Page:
Most of the images posted here so far have come from my Olympus E-1 digital dinosaur – a camera that is comfortably out-resolved by even the cheapest mobile phone nowadays, but which still rates as the favourite digital camera that I’ve owned to-date. However, sometimes I have to agree it’s not the right tool for the job – besides only having 5MP, it’s quite bulky and relatively slow (focusing and processing). So you have to give in to progress I guess….
The only eagle flying at Crystal Palace today
Even though it looks old, the other camera I use frequently is very modern under its faux-retro exterior – a PanaLeica LX100/D Lux Typ 109 (essentially interchangeable cameras unless you’re a Leica fan who can’t accept that you’ve basically bought a Panasonic – like me 🙂 ).
Today I took it with me when I accompanied my son to see local team Crystal Palace FC humiliated by Hull City. It wasn’t a pretty sight, and despite some appalling refereeing decisions, The Eagles (CPFC) didn’t really seem to be as hungry to win as the visitors.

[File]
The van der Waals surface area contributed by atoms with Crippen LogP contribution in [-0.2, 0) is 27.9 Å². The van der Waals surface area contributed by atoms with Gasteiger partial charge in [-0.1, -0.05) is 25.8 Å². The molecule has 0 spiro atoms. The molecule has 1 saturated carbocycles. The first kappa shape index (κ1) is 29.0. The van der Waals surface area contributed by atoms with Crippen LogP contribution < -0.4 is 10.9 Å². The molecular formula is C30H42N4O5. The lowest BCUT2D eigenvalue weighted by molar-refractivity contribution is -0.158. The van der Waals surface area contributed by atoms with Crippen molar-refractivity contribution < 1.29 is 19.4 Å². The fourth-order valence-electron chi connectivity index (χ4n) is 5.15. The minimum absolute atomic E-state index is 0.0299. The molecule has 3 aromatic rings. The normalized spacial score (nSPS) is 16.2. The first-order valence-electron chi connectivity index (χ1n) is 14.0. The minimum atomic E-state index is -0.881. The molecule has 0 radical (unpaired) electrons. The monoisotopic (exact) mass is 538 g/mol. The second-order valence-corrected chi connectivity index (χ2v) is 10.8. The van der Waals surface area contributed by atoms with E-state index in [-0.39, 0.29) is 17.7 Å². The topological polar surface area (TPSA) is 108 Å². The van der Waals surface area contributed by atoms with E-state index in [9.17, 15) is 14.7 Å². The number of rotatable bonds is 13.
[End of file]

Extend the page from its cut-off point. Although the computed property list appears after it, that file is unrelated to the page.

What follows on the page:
Still, I thought it might be a good opportunity to experiment with the 4K video function, which I’ve never used before – and the results didn’t come out too bad, all things considered – and certainly better than previous outings with other compact cameras tying to either use single shot or continuous tracking.
It took me a while to work out how to extract photos from the video afterwards (especially as I didn’t resort to the ridiculously over-complicated manual that came with the camera) but I got there in the end – and as long as you don’t intend to view the images at larger sizes they come out reasonably well. The ones posted here are all significant crops (probably about one third of the original 8MP JPEG image that the camera extracted from the video file) because, let’s face it, a lens which reaches 75mm (moderate telephoto) at most isn’t exactly the obvious choice for a football match.
If you look too closely there are JPEG artefacts galore, but used correctly I think the 4K Photo mode could be quite useful on occasion – and I suspect it comes into its own when using cameras with more flexible lenses such as the FZ1000/V Lux 114 – if you don’t have to crop, the images will turn out pretty well.
So the next question I’m wondering about is…..is this still photography?